Friday, May 25, 2018
News Roundup

Civic leader Gary Froid, a co-founder of collapsed Park Bank, dies at 76

ST. PETERSBURG — In 1977, nine local businessmen opened Park Bank of Florida, riding a tide of optimism sure to lift all boats.

They planned to lend to local businesses, including real estate investors and developers larger banks might pass up. They all had successful track records in law, real estate, a fast-food chain and accounting. Only one of them, however, had been a full-time professional banker.

They had a main office in the Plaza building at 111 Second Ave. NE, where a plaque about winners and losers hung on the wall.

Gary Froid, one of Northwestern Mutual Life Insurance Co.'s most successful agents — the company's national "man of the year" in 1973, the youngest-ever St. Petersburg Chamber of Commerce president in 1974 — was one of the nine winners. A dynamo of limitless energy and passion, Mr. Froid had compiled his own 12 "commandments," including, "Better to have it and not need it than need it and not have it."

The bank's vision paid off, doubling its loan portfolio almost every year between 1978 and 1983. By 1984, Park Bank was Pinellas County's largest independent bank.

Even then, storm clouds hovered on the horizon. In late 1983, the Federal Deposit Insurance Corp. expressed concerns about the bank's rapid growth and an abnormally high percentage of problem loans. On Feb. 14, 1986, the regulators closed the bank, taking more than $214 million in loans and selling the rest to Chase Manhattan Corp. Insiders variously compared the event to the fall of Troy, an inescapable black hole and the 1929 St. Valentine's Day massacre. In 1987, Mr. Froid filed for Chapter 7 bankruptcy.

For the man whose seventh commandment began with the words, "Always do what you say," this was a visceral blow.

"I don't want any part of this again," he said then. "I want my teeth extracted without Novocaine."

While the bank's customers were not affected, investors lost millions. Mr. Froid recovered, broadening an already extensive record of civic involvement, including his membership on the Pinellas Sports Authority during the construction of the Florida Suncoast Dome (now Tropicana Field) and efforts to lure a professional baseball team. He sat on at least a dozen civic or educational boards, many of which he chaired, and founded the areas's first fantasy football league in the mid 1980s.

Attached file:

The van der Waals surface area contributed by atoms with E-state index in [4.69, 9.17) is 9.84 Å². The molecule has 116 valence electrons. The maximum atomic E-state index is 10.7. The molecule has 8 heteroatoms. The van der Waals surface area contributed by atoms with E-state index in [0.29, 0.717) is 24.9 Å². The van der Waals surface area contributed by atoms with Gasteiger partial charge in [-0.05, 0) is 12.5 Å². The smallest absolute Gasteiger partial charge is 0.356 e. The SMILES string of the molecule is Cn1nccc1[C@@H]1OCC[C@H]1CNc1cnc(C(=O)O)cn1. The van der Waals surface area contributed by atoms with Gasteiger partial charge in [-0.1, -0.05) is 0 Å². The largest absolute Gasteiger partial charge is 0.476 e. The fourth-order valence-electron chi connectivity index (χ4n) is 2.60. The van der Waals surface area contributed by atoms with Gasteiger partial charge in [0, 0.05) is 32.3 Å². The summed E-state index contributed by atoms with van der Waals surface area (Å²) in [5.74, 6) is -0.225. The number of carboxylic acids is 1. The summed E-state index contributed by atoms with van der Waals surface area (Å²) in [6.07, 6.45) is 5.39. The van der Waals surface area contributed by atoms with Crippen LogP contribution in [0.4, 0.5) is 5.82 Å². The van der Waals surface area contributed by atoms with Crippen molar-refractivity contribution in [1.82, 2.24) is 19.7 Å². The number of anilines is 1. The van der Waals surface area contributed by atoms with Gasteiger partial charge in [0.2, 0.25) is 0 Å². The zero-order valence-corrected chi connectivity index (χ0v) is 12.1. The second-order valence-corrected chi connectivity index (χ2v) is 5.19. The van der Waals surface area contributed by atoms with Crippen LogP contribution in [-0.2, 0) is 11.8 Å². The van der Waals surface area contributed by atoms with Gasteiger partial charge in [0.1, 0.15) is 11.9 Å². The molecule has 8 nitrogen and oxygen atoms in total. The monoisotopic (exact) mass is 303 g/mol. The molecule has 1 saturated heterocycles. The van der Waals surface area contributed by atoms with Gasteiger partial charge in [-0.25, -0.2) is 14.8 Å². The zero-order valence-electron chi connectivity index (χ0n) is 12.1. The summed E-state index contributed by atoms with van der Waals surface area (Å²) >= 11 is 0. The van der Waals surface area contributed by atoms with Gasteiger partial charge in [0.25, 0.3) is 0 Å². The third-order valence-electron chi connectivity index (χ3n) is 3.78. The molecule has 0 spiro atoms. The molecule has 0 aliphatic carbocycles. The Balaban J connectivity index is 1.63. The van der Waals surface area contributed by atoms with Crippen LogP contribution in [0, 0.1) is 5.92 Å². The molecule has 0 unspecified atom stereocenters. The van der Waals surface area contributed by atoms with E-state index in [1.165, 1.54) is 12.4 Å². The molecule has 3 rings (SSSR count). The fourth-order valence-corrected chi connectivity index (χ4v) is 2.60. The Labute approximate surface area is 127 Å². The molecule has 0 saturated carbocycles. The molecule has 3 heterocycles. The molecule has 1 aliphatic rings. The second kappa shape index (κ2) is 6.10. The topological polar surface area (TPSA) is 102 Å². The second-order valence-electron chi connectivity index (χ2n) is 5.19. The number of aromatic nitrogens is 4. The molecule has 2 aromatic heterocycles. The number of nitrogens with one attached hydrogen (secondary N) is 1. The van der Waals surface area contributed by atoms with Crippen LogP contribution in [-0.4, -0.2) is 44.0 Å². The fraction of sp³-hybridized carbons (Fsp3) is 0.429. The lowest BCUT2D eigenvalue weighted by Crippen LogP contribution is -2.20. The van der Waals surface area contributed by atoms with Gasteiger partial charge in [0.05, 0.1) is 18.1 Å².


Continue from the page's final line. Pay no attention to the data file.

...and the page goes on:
Mr. Froid, who did his best to live up to commandments borrowed from Vince Lombardi, William Shakespeare and his own life experience, died Tuesday at St. Anthony's Hospital as a result of complications following heart surgery, his family said. He was 76.

"He was recognized as a person who was a leader and who got things done," said Dick Jacobs, 82, a lawyer and former chief executive officer of Park Bank. "That was his strongest suit."

Those who had sampled his chili, marveled at his electric trains or been startled by a rubber roach in their coffee mug knew a different side of Mr. Froid.

"He was complex in that he was so smart and driven and focused, but could quickly downshift, knock back cocktails and still be the smartest person in the room," said Sue Froid, his wife of 29 years.

Gary Robert Froid was born in Burlington, Iowa, in 1937. He played football at Harvard University, where he was admitted on a naval ROTC scholarship, then joined Northwestern Mutual. He had four children with his first wife, Diane. He later married Sue Yaffin Obrentz, and in 1984 moved their blended family into a home on Brightwaters Boulevard once owned by Barney Google and Snuffy Smith cartoonist Billy DeBeck. Two years earlier, Mr. Froid had been averaging $25 million a year in sales with Northwestern.

Then came the 1986 crash of Park Bank, lawsuits and the conviction of three loan officers over financing schemes. Bankruptcy laws allowed Mr. Froid, the bank's second-largest shareholder, to keep the $700,000 home, along with $25,000-a-month take-home pay and an IRA. "Rather than sit there and moan, he worked out a plan to recover," said Jacobs. Mr. Froid later repaid Jacobs over a debt incurred by the crash. "He wasn't legally obligated to that," Jacobs said. "But that's a statement about his character as far as I'm concerned."

Andrew Meacham can be reached at [email protected] or (727) 892-2248.

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